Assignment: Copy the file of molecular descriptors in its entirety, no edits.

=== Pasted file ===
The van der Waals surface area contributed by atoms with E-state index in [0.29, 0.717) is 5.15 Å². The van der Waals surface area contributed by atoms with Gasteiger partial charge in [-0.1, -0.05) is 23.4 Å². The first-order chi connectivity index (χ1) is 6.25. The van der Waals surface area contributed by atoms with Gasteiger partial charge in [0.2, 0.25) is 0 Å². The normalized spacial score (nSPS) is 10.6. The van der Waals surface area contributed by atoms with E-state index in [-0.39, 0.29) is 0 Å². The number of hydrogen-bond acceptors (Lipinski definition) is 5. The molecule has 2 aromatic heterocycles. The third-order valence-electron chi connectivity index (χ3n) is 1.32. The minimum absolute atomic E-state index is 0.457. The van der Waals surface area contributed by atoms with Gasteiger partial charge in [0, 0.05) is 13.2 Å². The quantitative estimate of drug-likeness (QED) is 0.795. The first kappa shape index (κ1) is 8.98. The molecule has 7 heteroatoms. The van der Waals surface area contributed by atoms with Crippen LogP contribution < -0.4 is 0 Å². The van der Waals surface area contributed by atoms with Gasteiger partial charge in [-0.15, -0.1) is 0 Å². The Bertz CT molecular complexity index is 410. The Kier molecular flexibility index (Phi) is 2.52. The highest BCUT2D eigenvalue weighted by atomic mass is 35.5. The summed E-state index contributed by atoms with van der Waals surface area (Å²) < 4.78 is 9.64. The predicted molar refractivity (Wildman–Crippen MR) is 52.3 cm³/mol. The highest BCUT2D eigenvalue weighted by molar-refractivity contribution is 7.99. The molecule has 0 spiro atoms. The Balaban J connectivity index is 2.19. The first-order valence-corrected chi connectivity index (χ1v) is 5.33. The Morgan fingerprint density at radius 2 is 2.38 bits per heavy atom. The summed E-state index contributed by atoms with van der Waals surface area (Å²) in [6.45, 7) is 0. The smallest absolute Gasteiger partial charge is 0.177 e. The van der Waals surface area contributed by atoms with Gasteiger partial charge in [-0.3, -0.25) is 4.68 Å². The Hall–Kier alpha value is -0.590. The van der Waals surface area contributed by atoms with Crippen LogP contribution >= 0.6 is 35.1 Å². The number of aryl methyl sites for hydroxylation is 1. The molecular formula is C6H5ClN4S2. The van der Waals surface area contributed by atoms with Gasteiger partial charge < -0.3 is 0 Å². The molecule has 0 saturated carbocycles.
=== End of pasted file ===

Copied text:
The van der Waals surface area contributed by atoms with E-state index in [0.29, 0.717) is 5.15 Å². The van der Waals surface area contributed by atoms with Gasteiger partial charge in [-0.1, -0.05) is 23.4 Å². The first-order chi connectivity index (χ1) is 6.25. The van der Waals surface area contributed by atoms with Gasteiger partial charge in [0.2, 0.25) is 0 Å². The normalized spacial score (nSPS) is 10.6. The van der Waals surface area contributed by atoms with E-state index in [-0.39, 0.29) is 0 Å². The number of hydrogen-bond acceptors (Lipinski definition) is 5. The molecule has 2 aromatic heterocycles. The third-order valence-electron chi connectivity index (χ3n) is 1.32. The minimum absolute atomic E-state index is 0.457. The van der Waals surface area contributed by atoms with Gasteiger partial charge in [0, 0.05) is 13.2 Å². The quantitative estimate of drug-likeness (QED) is 0.795. The first kappa shape index (κ1) is 8.98. The molecule has 7 heteroatoms. The van der Waals surface area contributed by atoms with Crippen LogP contribution < -0.4 is 0 Å². The van der Waals surface area contributed by atoms with Gasteiger partial charge in [-0.15, -0.1) is 0 Å². The Bertz CT molecular complexity index is 410. The Kier molecular flexibility index (Phi) is 2.52. The highest BCUT2D eigenvalue weighted by atomic mass is 35.5. The summed E-state index contributed by atoms with van der Waals surface area (Å²) < 4.78 is 9.64. The predicted molar refractivity (Wildman–Crippen MR) is 52.3 cm³/mol. The highest BCUT2D eigenvalue weighted by molar-refractivity contribution is 7.99. The molecule has 0 spiro atoms. The Balaban J connectivity index is 2.19. The first-order valence-corrected chi connectivity index (χ1v) is 5.33. The Morgan fingerprint density at radius 2 is 2.38 bits per heavy atom. The summed E-state index contributed by atoms with van der Waals surface area (Å²) in [6.45, 7) is 0. The smallest absolute Gasteiger partial charge is 0.177 e. The van der Waals surface area contributed by atoms with Gasteiger partial charge in [-0.3, -0.25) is 4.68 Å². The Hall–Kier alpha value is -0.590. The van der Waals surface area contributed by atoms with Crippen LogP contribution >= 0.6 is 35.1 Å². The number of aryl methyl sites for hydroxylation is 1. The molecular formula is C6H5ClN4S2. The van der Waals surface area contributed by atoms with Gasteiger partial charge < -0.3 is 0 Å². The molecule has 0 saturated carbocycles.